[The paragraph to which Mr. Augustus John referred appeared in the Daily 
Sketch on December 10, 1912, and included him among 'Friends of the movement 
or members of the Club.' The methods of the Gypsy and Folk-Lore Club have 
won the indignant disapproval of members of the Gypsy Lore Society who have 
attempted to support it. Among others Mr. Augustus John gave the new venture 
his willing aid at the beginning, and was unluckily persuaded to become its first 
president. When personal experience had convinced him that it was undesirable 
to be connected with the Club in any capacity whatsoever, he sent his resignation 
to Mr. Searle in the polite terms quoted above. — Ed.] 


Helsingfors, 1901. By Arthur Thesleff. 

By chance there have come into my possession twenty copies of the above- 
named work, and I offer them at £l, 10s. each, post free. E. Ljungborg, 
Torsgatan 22, Stockholm, Sweden. 

52. — John Buclle 

The fact that a Gypsy of the name of John Buckle — or, more correctly, John 
Buclle, which should probably be pronounced as Buckley — was buried at Malmes- 
bury in 1657, was mentioned long ago by Crofton in his Annals (J. G. L. S., Old 
Series, i. 24). But the extract from the Abbey Register, which is quoted in full 
by his authority (Rev. J. M. Moffatt, History of the Town of Malmcsbury, 1805, 
p. 71), is sufficiently curious to bear reprinting : — 

'John Buclle, reputed to be a gypsie, deceased September 21, 1657, at John 
Peryn's house, upon the Ffosse, in Shipton parish in Glocestershire ; and was 
buried in King Athelstone's chapell by King Athelstone, and the Lady Marshall, 
within the abbie church, at Malmesbury. This buriall was September 23, 1657. 
Howbeit, he was taken up again by the meanes of Thomas Ivye, esq ; who then 
lived in the abbie, and by the desires and endeavoures of others, out of the said 
chappell was removed into the church yarde, and there was re-buried neere the 
east side of the church poorch, October 7, 1657, in the presence of Thomas Ivye,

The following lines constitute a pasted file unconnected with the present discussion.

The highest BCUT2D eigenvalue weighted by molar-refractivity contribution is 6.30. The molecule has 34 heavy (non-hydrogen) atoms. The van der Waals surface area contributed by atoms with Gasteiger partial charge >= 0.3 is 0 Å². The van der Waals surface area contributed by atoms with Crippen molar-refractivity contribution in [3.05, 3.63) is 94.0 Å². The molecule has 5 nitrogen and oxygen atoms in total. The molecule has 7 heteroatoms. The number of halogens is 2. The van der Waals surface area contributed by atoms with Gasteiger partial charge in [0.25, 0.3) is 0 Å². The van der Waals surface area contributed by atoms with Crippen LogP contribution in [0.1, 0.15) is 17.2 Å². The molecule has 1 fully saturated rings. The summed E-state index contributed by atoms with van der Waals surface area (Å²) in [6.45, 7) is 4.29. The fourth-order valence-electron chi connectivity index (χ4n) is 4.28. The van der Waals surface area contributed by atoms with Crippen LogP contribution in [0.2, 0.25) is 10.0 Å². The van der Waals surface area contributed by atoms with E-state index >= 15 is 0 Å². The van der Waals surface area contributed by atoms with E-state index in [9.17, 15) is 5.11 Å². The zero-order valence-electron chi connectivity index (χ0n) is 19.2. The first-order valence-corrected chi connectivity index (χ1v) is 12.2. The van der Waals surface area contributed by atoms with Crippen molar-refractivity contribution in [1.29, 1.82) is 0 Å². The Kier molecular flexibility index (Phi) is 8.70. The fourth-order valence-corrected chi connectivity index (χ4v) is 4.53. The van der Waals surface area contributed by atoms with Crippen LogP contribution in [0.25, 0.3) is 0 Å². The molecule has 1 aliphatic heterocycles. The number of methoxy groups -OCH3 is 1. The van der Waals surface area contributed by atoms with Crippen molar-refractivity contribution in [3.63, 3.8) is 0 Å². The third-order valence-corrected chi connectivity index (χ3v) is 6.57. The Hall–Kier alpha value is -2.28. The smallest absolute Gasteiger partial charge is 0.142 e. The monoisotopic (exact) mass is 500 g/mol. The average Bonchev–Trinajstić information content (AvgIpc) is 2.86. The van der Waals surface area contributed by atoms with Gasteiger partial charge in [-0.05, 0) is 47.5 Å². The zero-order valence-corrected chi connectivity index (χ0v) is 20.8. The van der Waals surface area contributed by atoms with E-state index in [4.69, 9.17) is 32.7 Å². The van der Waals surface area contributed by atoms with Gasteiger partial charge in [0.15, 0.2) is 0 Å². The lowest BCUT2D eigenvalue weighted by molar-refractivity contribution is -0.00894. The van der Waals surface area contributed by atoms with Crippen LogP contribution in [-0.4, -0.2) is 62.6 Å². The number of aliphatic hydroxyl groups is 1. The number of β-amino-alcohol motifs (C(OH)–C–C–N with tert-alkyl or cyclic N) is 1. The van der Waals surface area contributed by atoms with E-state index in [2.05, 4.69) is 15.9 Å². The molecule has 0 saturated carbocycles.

of the abbie, esq ; Pleadwell of Mudgell, esq ; Rich. Whitmore, of Slaughter, in 
the countie of Glocester, and Dr. Qui, of Malmesbury, with very many others.' 

It may be noted that there is no claim to the title of King, which is attributed 
to him by Crofton. 

The extract was quoted in the Cheltenham Journal for February 19, 1910. 

F. C. Wellstood. 

20th November 1912. 

Though the name of this Malmesbury Gypsy looks like Buckley, Wilts is not, 
so far as I know, a county travelled by the Buckleys ; but it is and has been for 
many years much frequented by Bucklands. In the Old Series of the J. G. L. S., 
vol. iii. p. 122, two entries relating to Bucklands arc quoted from the Seend 
Parish Register, or rather from a copy of it made by an old parish clerk :— ' Ann, 
a Gipsy child, daug r of Sympathy Bucklan, base-born, was baptized 4th July 
1802,' and ' Mesela, a Gipsy child, daug r of William and Susanna Bucklan, was 
buried the 25th April 1805.' Edward Buckland, father of Norwood's friend of 


I Led .it the Lent Assizes at Salisbury in 1821 for the murder 
at Seagrj {Jackson's Oxford Journal, March 17, 1821) and con- 
Possibly Hi' . Buckland and Mary Buckland of Melksham,' 
d al Devizes on November 20, 1655, were Gypsies too: and 
oly the widow of Uriah (alias Butcher) Buckland, a son of old Dimiti 
Lolly Smith, and her children, always winter round Swindon, 
w |,]|. I tuckland, sun of Dimiti the younger, who was a brother of Uriah, has 

house al Highworth. It seems, therefore, worth pointing out a coincidence 
the entry in tin' Malmesbury register and Dimiti's family. John Buclle 
- p| ,. Old Dimiti's son John was always known by the nickname 
Shipton ; from him the nickname was handed down to his nephew John, son of 
I limit i the younger, though in his case it was generally shortened to Shippy; and 
J i:. i* has descended to his son John. This strange nickname has 
rtainly been handed down for three generations; and, if it can be 
d down for three generations, there seems no reason why it should not have 

1 n handed down for an unlimited number. Is it possible that, after the death 

ihn Buclle at Shipton, the name of the place where he died was substituted 
for tin' < Shristian name of some relative previously called John, in order to avoid 
mentioning the dead n in name, according to Gypsy custom : and that the nick- 
has continued to lie applied to all the Johns in the family since that time? 
The change from Buckley to Buckland is no serious difficulty, especially in the